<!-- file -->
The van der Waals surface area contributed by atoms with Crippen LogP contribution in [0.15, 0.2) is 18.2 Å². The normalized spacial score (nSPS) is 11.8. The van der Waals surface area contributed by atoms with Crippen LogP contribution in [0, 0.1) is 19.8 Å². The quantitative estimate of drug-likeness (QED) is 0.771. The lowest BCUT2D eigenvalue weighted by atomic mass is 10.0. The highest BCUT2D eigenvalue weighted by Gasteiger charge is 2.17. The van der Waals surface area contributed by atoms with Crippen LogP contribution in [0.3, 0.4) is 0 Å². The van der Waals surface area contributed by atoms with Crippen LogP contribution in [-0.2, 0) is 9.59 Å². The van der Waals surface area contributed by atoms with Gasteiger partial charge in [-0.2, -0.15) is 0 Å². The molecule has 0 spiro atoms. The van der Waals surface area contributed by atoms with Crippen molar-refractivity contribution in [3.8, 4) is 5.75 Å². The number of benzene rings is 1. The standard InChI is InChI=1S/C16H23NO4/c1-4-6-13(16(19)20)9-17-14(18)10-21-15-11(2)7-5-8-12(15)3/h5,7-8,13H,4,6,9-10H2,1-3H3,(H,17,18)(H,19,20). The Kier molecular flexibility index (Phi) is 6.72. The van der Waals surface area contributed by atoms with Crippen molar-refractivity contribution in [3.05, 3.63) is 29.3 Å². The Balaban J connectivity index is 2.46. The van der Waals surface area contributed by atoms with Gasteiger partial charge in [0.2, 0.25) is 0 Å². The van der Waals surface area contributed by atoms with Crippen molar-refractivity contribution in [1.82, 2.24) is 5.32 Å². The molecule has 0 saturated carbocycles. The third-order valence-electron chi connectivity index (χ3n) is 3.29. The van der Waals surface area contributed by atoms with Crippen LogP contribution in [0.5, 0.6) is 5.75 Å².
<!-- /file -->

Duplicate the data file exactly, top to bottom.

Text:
The van der Waals surface area contributed by atoms with Crippen LogP contribution in [0.15, 0.2) is 18.2 Å². The normalized spacial score (nSPS) is 11.8. The van der Waals surface area contributed by atoms with Crippen LogP contribution in [0, 0.1) is 19.8 Å². The quantitative estimate of drug-likeness (QED) is 0.771. The lowest BCUT2D eigenvalue weighted by atomic mass is 10.0. The highest BCUT2D eigenvalue weighted by Gasteiger charge is 2.17. The van der Waals surface area contributed by atoms with Crippen LogP contribution in [0.3, 0.4) is 0 Å². The van der Waals surface area contributed by atoms with Crippen LogP contribution in [-0.2, 0) is 9.59 Å². The van der Waals surface area contributed by atoms with Gasteiger partial charge in [-0.2, -0.15) is 0 Å². The molecule has 0 spiro atoms. The van der Waals surface area contributed by atoms with Crippen molar-refractivity contribution in [3.8, 4) is 5.75 Å². The number of benzene rings is 1. The standard InChI is InChI=1S/C16H23NO4/c1-4-6-13(16(19)20)9-17-14(18)10-21-15-11(2)7-5-8-12(15)3/h5,7-8,13H,4,6,9-10H2,1-3H3,(H,17,18)(H,19,20). The Kier molecular flexibility index (Phi) is 6.72. The van der Waals surface area contributed by atoms with Crippen molar-refractivity contribution in [3.05, 3.63) is 29.3 Å². The Balaban J connectivity index is 2.46. The van der Waals surface area contributed by atoms with Gasteiger partial charge in [0.2, 0.25) is 0 Å². The van der Waals surface area contributed by atoms with Crippen molar-refractivity contribution in [1.82, 2.24) is 5.32 Å². The molecule has 0 saturated carbocycles. The third-order valence-electron chi connectivity index (χ3n) is 3.29. The van der Waals surface area contributed by atoms with Crippen LogP contribution in [0.5, 0.6) is 5.75 Å².